HTML Links

HTML Anchors and Links

Anchors are used to specify HTML link locations or to set anchors for locations to link to. This enables the person using the browser to click on a link (anchor) and their browser will go to the location pointed to by the anchor. Anchors begin with the <A> tag and end with the </A> tag.


Anchor Attributes

  • NAME - Sets an anchor at a named location in the document for later use by an anchor tag.
  • HREF="hw.html" - A hypertext reference which defines the name of the document or the named location in the document for the anchor link to send the web browser to.
  • TARGET - Specifies the frame target the referenced page will be put into. The target may me a named window or one of the special reserved names below. If the target is a named window that exists the web page the link points to will be loaded into that window. If a window by that name does not exist, a new window with that name will be created.
    • _blank - The web linked page loads in a new window and does not name the window.
    • _parent - The new page will load in the parent frame or window.
    • _self - The new page will load in the same window that the link is in. If the link is in a frame, it will load inside the frame. This is the default target.
    • _top - The new page will load into the top window reguardless of how many framesets deep the link is embedded.

Examples

Example 1 - Named Anchor

At the top of this page is a named anchor which is used for other examples on this page. Its text is:

<a name="top"></a>


Example 2 - Link to another page

This is an example of HTML source code using an anchor link:

<a href="htmlintroduction.html" >Introduction</a>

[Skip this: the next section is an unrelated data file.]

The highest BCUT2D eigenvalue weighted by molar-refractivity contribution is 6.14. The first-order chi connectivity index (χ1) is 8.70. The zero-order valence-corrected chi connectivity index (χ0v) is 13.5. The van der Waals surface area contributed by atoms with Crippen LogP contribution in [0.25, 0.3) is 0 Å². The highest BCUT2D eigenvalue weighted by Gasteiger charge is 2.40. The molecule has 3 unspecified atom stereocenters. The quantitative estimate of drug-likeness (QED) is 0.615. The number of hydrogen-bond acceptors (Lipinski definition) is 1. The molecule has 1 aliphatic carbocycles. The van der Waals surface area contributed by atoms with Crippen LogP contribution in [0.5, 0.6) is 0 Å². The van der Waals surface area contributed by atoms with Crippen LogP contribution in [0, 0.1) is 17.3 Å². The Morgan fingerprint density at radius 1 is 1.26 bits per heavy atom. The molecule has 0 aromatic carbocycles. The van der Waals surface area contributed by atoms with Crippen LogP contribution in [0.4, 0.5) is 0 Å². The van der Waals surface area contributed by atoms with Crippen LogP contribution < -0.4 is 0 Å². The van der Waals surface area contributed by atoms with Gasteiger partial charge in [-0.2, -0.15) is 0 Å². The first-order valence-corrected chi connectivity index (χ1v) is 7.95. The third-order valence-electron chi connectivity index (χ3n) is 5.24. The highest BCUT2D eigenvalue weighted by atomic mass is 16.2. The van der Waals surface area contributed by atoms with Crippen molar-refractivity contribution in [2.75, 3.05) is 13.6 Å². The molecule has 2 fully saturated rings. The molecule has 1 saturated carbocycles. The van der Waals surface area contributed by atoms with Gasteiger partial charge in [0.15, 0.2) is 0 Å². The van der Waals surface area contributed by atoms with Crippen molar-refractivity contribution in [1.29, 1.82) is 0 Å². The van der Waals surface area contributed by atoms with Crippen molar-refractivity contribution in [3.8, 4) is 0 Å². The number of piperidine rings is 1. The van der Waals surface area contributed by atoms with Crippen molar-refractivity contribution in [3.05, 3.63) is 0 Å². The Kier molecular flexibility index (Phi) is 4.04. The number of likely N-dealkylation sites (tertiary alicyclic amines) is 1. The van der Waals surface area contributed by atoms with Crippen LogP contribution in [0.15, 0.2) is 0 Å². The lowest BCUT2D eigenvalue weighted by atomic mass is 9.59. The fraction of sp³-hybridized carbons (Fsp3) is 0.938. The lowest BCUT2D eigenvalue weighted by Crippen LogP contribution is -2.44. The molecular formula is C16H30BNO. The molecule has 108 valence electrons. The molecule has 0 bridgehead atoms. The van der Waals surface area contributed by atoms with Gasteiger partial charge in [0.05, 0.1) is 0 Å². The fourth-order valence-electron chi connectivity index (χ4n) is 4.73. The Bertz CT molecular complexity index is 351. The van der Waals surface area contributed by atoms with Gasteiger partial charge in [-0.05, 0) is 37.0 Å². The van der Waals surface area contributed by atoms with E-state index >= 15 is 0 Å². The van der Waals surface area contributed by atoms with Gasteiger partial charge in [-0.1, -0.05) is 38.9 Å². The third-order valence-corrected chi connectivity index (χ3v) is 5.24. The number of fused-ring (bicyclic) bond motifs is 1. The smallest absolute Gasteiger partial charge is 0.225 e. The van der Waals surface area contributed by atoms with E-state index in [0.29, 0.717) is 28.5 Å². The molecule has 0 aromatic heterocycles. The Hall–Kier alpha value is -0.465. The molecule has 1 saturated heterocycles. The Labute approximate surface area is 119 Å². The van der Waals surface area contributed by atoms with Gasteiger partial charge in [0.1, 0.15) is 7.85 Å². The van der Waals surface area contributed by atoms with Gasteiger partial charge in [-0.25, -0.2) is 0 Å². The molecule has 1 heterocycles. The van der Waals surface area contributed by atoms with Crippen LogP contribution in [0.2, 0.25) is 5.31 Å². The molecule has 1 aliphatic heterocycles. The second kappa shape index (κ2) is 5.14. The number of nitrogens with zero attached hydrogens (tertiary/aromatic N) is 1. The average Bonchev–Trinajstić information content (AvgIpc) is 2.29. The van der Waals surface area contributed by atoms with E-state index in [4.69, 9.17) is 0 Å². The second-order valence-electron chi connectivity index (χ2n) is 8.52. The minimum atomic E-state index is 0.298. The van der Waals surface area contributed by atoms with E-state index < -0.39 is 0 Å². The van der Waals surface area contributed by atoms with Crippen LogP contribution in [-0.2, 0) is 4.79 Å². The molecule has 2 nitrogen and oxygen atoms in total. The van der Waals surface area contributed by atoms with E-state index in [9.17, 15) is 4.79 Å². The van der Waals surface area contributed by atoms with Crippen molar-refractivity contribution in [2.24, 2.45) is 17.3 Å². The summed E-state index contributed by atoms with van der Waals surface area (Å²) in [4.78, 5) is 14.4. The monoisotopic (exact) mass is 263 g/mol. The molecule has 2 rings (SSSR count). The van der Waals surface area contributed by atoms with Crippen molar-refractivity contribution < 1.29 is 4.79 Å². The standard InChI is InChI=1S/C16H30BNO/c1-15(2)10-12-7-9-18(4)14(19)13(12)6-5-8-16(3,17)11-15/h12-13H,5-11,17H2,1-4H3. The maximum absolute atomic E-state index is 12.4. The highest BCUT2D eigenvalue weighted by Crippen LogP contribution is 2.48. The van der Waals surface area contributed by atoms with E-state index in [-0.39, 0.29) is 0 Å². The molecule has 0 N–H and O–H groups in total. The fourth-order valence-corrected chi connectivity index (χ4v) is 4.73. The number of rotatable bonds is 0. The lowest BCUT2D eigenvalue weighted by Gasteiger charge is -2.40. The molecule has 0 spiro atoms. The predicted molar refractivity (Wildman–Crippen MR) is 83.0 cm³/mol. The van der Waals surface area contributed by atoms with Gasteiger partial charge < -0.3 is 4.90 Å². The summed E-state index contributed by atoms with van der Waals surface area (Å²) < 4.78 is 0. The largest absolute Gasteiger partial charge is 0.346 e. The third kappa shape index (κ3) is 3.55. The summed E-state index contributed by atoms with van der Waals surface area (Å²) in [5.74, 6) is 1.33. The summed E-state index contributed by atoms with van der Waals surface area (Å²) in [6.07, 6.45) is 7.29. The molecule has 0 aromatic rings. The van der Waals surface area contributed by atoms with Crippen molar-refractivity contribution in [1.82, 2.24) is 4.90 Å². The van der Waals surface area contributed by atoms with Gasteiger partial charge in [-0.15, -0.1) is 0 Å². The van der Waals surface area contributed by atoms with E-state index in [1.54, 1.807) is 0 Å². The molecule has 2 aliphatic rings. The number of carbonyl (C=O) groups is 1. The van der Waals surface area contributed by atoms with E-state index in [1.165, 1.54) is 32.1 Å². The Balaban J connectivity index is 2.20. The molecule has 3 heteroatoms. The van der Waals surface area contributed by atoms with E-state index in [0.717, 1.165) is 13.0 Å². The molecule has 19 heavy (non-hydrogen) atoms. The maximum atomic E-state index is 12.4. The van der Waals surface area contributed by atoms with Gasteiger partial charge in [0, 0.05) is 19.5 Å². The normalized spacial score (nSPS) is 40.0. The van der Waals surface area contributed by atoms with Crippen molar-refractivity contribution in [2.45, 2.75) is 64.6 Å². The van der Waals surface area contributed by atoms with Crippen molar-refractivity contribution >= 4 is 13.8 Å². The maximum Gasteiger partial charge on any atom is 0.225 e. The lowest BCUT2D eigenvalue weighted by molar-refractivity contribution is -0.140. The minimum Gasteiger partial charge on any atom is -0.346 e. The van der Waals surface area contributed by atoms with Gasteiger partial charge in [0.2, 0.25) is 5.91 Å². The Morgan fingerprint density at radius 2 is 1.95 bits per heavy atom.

Here is how it looks:

Introduction

It will take you to the introduction page if you click on it.





Example 3 - A Mail Link

This example shows how to set up a mail link that invokes the installed mail program when it is clicked on. Here's the source code:

<a href="mailto: ctdp@operamail.com">ctdp@operamail.com</a>

Below is the implemented example. If you click on it it should invoke your mail program such as Microsoft Outlook so you can send an e-mail. Feel free to click on it to see the effect. You can send an e-mail telling us that the example worked or exit the e-mail program.

ctdp@operamail.com


Example 4 - Image Link

This is an example of HTML source code using an anchor link with a button image embedded (It also includes some JavaScript):

<a href="htmlgraphics.html" onMouseOver="window.status='To graphics page' ;return true" onMouseOut="window.status='';return true"<>img src="bluestartbutton.gif" alt="Graphics" vspace="3" border="0" height="35" width="120"></a>

Here's how it looks and works:

Graphics

It will take you to the graphics page of this document. The JavaScript part includes the "onMouseOver" and onMouseOut" definitions. They are event handlers for the MouseOver and MouseOut events. The "window.status" definition is an attribute of the window object. You can read about JavaScript in the JavaScript Manual.


Example 5 - Local Page Link

Here's an example of HTML source code that will take you to the top of the page:

<a href="#top">Take me to the top of this page.</a>

Here's how it looks and works:

Take me to the top of this page.


Example 6 - Non-Underlined Link

Here's an example of HTML source code that will take you to the top of the page, but it is not underlined:

<a href="#top" style="text-decoration: none" >Take me to the top of this page.</a>

Here's how it looks and works:

Take me to the top of this page.


Example 7 - Hidden Link

Here's an example of HTML source code that will take you to the top of the page, but it is not underlined, nor is the color changed for a normal link color. It is also embedded with other text to make it harder to find. This link is essentially hidden and can only be found by placing the mouse directly over the link.

Take me to the <a href="#top" style="text-decoration: none" style="color='black'" >top</a> of this page.

Here's how it looks and works:

Take me to the top of this page.


Example 8 - Target set to top

Take me to the <a href="index.html" target = "_top">main HTML</a> page.

Here's how it looks and works:

Take me to the main HTML page.


Example 9 - Target set to self

Take me to the <a href="index.html" target = "_self">main HTML</a> page.

Here's how it looks and works (Use the BACK button on your browser to return):

Take me to the main HTMLpage.


Example 10 - Target set to blank

Take me to the <a href="index.html" target = "_blank">main HTML</a> page.

Here's how it looks and works:

Take me to the main HTML page.

If you continue clicking on this link, it will continue making new pages.